In 1886, when Tom Roberts painted this work, he was no stranger to shipboard life, having twice made the long journey from Europe to Australia, and once from Australia to Europe. The picture was painted after his return, on the Orient Line’s first mail steamer, S.S. Lusitania, from four years’ study in England, including time at the Royal Academy Schools and travels in continental Europe.
Maritime scenes, with their complex arrangements of masts and rigging, offered many compositional opportunities to artists. Such subjects had been popularised by Whistler in the 1850s and 1860s (with his Thames etchings) and Tissot (with his shipboard and quayside pictures) in the 1870s and early 1880s. Their confined or static passengers also afforded the opportunity for psychological observation, as we see here in the varied body language and facial expressions of Roberts’s travellers.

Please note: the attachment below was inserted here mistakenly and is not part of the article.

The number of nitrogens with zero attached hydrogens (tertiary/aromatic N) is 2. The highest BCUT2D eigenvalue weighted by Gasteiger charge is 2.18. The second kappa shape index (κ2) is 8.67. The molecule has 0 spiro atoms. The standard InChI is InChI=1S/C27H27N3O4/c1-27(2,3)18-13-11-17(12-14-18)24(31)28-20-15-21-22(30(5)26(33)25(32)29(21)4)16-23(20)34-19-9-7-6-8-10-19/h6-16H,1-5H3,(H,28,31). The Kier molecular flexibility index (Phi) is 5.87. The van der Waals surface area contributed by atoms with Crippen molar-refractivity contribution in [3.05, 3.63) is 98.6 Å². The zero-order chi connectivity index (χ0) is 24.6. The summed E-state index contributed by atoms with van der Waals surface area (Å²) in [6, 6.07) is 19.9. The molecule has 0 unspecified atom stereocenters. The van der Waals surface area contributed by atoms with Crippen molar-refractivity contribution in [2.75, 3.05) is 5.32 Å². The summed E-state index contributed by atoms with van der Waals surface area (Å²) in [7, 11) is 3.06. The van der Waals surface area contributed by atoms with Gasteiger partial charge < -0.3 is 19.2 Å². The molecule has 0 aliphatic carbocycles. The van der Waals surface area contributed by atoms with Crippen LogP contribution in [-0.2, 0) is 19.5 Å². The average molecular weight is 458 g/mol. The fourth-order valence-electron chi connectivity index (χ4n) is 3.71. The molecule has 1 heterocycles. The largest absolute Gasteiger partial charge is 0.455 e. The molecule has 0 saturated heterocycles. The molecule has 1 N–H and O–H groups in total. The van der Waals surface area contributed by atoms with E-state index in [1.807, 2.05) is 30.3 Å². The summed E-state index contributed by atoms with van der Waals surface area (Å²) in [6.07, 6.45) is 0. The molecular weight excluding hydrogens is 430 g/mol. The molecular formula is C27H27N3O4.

In spite of its almost photographic realism, Coming South is a very calculated picture. It would have been preceded by a large number of preparatory drawings for the individual figures and the composition, and perhaps by a colour study. In addition, it is an homage to the great seventeenth-century Spanish painter, Diego Velazquez, whose work Roberts would have known from reproductions and seen at the Prado in 1883. Roberts’s palette at this point in his career, with its greys, blacks, browns, off-whites and pink, owes much to Velazquez.
The painting is also a celebration of the migrant experience, and, as such, is Roberts’s first exploration of one of the enduring themes in Australian history.
Text © National Gallery of Victoria, Australia